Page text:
Finally, considerations of public policy dictate the rejection of Flores' contention. Federal labor policy favors uniformity of labor laws and prompt resolution of labor disputes. It would be unwise to apply a six-month rule when an employee's grievance has been pursued in some manner and a ten-year rule when a union fails to do anything. While there is some difficulty in determining precisely when the cause of action arose where the union has failed to do anything, such difficulty is no justification for the great time disparity nor does it favor the ten-year rule on policy grounds. As with any other plaintiff, an employee with a hybrid section 301/fair representation claim must be diligent in pursuing judicial remedies to protect his rights.
The complaint also alleged violations of the Fair Labor Standards Act (FLSA), 29 U.S.C. Sec. 207,2 and the overtime pay provisions of the collective bargaining agreements.3 Flores asserts no error in the district court's decision to apply a two-year statute of limitations for violation of the FLSA,4 thereby barring his FLSA claim. Rather, Flores contends that his overtime claim based on the collective bargaining agreements are governed by Illinois' ten-year statute of limitations for written contracts, ILL.REV.STAT. ch. 110, Sec. 13-206, presumably on the same rationale as previously asserted. Clearly, any claims in this case based upon the collective bargaining agreements are governed by the six-month limitations period of section 10(b) of the NLRA on the grounds previously enunciated and warrant no further discussion.
For the reasons enumerated above, the district court applied the correct statute of limitations. Accordingly, the judgment on the pleadings and dismissal of Flores' claims are
This appeal was originally decided by unreported order on February 4, 1985. See Circuit Rule 35. The Court has subsequently decided to issue the decision as an opinion
The collective bargaining agreements contained a provision for the settlement of disputes, with certain exceptions. Article XVIII. "[A]ny dispute as to the proper interpretation of this Agreement shall be handled in the first instance by a Representative of the UNION and the EMPLOYER, and if they fail to reach a settlement within two (2) days it shall be referred to a Board of Arbitration." Section 18.1. Further, "the Board of Arbitration shall have jurisdiction over all questions involving the interpretation and application of any Section of this Agreement." Section 18.2
The Union's purported failure to act on behalf of the employees does not vitiate the contract provisions as the appellant presumably argues. Rather, the contention more properly relates to the union's alleged breach of its duty of fair representation.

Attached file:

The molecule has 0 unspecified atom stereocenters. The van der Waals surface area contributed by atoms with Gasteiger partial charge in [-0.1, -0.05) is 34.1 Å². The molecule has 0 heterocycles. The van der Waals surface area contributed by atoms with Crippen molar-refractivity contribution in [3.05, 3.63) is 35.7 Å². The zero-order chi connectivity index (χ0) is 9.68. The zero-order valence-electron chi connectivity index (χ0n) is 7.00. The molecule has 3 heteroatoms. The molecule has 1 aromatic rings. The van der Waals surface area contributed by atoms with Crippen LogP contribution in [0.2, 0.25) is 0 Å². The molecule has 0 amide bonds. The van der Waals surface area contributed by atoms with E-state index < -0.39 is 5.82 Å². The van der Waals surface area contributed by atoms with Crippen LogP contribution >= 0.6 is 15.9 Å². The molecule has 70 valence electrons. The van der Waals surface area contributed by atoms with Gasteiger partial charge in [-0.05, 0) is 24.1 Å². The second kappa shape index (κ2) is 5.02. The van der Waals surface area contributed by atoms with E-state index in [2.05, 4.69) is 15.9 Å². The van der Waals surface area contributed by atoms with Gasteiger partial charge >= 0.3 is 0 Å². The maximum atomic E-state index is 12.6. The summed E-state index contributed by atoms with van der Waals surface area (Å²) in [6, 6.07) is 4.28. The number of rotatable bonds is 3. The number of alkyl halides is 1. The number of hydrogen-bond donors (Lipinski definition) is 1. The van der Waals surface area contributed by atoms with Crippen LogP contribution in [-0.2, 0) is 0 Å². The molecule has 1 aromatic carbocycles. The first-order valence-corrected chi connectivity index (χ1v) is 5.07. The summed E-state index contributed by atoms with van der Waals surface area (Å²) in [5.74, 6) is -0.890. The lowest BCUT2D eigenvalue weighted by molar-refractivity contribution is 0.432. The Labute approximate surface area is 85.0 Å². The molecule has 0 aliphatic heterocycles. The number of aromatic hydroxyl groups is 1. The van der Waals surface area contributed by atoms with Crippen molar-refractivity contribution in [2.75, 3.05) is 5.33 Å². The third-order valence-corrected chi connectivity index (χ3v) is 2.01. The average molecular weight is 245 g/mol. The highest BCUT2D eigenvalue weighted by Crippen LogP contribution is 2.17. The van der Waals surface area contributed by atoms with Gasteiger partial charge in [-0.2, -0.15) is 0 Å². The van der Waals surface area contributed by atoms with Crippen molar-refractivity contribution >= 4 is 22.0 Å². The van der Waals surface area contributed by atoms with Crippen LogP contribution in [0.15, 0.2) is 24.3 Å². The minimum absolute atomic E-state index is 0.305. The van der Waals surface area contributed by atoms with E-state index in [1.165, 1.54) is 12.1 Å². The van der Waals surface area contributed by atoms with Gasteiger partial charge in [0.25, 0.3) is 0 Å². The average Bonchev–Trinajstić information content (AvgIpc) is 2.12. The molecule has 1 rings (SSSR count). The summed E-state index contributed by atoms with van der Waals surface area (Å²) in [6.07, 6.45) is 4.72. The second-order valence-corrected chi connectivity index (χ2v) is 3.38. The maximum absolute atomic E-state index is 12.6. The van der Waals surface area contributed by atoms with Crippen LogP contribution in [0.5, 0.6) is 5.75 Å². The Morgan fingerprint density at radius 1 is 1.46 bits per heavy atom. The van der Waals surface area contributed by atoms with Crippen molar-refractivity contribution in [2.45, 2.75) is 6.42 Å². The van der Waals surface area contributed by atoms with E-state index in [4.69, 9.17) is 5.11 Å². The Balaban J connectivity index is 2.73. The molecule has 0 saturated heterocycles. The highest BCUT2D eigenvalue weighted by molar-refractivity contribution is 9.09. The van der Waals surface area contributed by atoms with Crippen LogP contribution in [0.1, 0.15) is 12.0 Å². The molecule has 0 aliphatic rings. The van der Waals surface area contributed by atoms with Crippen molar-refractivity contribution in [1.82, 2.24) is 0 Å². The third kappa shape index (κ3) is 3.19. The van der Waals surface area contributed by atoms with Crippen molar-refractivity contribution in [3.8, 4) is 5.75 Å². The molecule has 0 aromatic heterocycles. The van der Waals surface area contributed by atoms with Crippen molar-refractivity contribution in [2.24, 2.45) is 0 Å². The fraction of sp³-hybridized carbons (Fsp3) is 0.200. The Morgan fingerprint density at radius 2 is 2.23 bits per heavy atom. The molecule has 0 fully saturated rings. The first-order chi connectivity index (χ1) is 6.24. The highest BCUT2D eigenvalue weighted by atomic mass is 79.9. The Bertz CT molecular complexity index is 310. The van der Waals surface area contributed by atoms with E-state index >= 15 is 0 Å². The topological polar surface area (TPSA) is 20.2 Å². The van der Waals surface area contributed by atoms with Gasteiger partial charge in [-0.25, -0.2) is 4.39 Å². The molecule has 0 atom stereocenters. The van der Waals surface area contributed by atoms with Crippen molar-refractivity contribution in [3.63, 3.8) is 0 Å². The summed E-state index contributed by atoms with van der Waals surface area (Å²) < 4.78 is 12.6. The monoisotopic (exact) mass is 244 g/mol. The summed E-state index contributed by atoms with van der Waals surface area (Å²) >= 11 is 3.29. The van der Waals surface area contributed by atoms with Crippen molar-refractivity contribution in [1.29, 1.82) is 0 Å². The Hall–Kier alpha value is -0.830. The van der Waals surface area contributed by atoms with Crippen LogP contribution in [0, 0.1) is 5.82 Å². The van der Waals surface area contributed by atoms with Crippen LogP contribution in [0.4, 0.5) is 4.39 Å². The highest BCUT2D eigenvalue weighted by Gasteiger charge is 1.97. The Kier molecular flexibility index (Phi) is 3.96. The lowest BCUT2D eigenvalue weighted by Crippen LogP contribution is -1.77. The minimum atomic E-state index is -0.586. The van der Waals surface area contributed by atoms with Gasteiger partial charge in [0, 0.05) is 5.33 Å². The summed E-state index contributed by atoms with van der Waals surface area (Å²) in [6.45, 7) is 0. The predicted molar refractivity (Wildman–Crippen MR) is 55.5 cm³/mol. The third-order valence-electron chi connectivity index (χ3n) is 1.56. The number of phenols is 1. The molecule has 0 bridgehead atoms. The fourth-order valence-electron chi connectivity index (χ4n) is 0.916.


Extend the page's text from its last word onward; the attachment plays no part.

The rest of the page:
The Fair Labor Standards Act requires the payment of overtime for the hours worked in excess of forty per work-week. 29 U.S.C. Sec. 207
The collective bargaining agreements provided for the following overtime pay:
(1) Double time on holidays.
(2) Time and one-half for the first two hours of overtime work after working a regular eight (8) hour day, Monday through Friday; with all other overtime to be paid at the rate of double time.
(3) Time and one-half for work performed on Saturday between 8:00 A.M. and 12:00 Noon, and double time for work performed after 12:00 Noon Saturday and before the start of the regular work day on Monday.
The statute of limitations provides in pertinent part:
Any action commenced on or after May 14, 1947, to enforce any cause of action for unpaid minimum wages, unpaid overtime compensation, or liquidated damages, under the Fair Labor Standards Act of 1938, as amended, the Walsh-Healey Act, or the Bacon-Davis Act--
(a) if the cause of action accrues on or after May 14, 1947--may be commenced within two years after the cause of action accrued, and every such action shall be forever barred unless commenced within two years after the cause of action accrues except that a cause of action arising out of a willful violation may be commenced within three years after the cause of action accrued;
29 U.S.C. Sec. 255.
Apparently the district court did not consider, nor does Flores argue on appeal that the three-year limitations period for willful violation should apply.
Levy's request for the imposition of double costs and attorney's fees pursuant to Federal Rule of Appellate Procedure 38 is denied. The appeal is not patently frivolous nor does this appear to be an appropriate case for sanctions (i.e. an appeal brought for purposes of delay or harassment). See Trecker v. Scag, 747 F.2d 1176, 1179-80 (7th Cir.1984); Freeman v. Local Union No. 135, 746 F.2d 1316, 1322 n. 13 (7th Cir.1984)